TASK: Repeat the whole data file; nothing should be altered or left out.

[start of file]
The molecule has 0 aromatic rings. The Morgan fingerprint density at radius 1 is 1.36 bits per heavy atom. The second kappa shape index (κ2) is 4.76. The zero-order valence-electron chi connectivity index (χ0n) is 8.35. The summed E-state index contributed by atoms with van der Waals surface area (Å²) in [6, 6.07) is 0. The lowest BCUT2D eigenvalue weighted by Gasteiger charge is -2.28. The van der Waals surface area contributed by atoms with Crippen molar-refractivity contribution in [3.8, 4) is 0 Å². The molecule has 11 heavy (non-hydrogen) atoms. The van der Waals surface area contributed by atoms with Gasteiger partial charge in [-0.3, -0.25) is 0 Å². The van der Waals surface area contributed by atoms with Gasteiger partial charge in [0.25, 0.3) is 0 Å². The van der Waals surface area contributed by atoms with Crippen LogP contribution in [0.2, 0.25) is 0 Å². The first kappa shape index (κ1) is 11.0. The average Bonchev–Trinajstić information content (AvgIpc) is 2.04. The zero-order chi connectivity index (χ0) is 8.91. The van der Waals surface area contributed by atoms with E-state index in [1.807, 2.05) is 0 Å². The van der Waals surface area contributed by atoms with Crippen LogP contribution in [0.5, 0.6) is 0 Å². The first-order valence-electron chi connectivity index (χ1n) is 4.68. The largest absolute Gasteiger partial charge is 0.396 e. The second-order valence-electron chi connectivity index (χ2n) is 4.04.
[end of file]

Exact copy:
The molecule has 0 aromatic rings. The Morgan fingerprint density at radius 1 is 1.36 bits per heavy atom. The second kappa shape index (κ2) is 4.76. The zero-order valence-electron chi connectivity index (χ0n) is 8.35. The summed E-state index contributed by atoms with van der Waals surface area (Å²) in [6, 6.07) is 0. The lowest BCUT2D eigenvalue weighted by Gasteiger charge is -2.28. The van der Waals surface area contributed by atoms with Crippen molar-refractivity contribution in [3.8, 4) is 0 Å². The molecule has 11 heavy (non-hydrogen) atoms. The van der Waals surface area contributed by atoms with Gasteiger partial charge in [-0.3, -0.25) is 0 Å². The van der Waals surface area contributed by atoms with Gasteiger partial charge in [0.25, 0.3) is 0 Å². The van der Waals surface area contributed by atoms with Crippen LogP contribution in [0.2, 0.25) is 0 Å². The first kappa shape index (κ1) is 11.0. The average Bonchev–Trinajstić information content (AvgIpc) is 2.04. The zero-order chi connectivity index (χ0) is 8.91. The van der Waals surface area contributed by atoms with E-state index in [1.807, 2.05) is 0 Å². The van der Waals surface area contributed by atoms with Crippen LogP contribution in [0.5, 0.6) is 0 Å². The first-order valence-electron chi connectivity index (χ1n) is 4.68. The largest absolute Gasteiger partial charge is 0.396 e. The second-order valence-electron chi connectivity index (χ2n) is 4.04.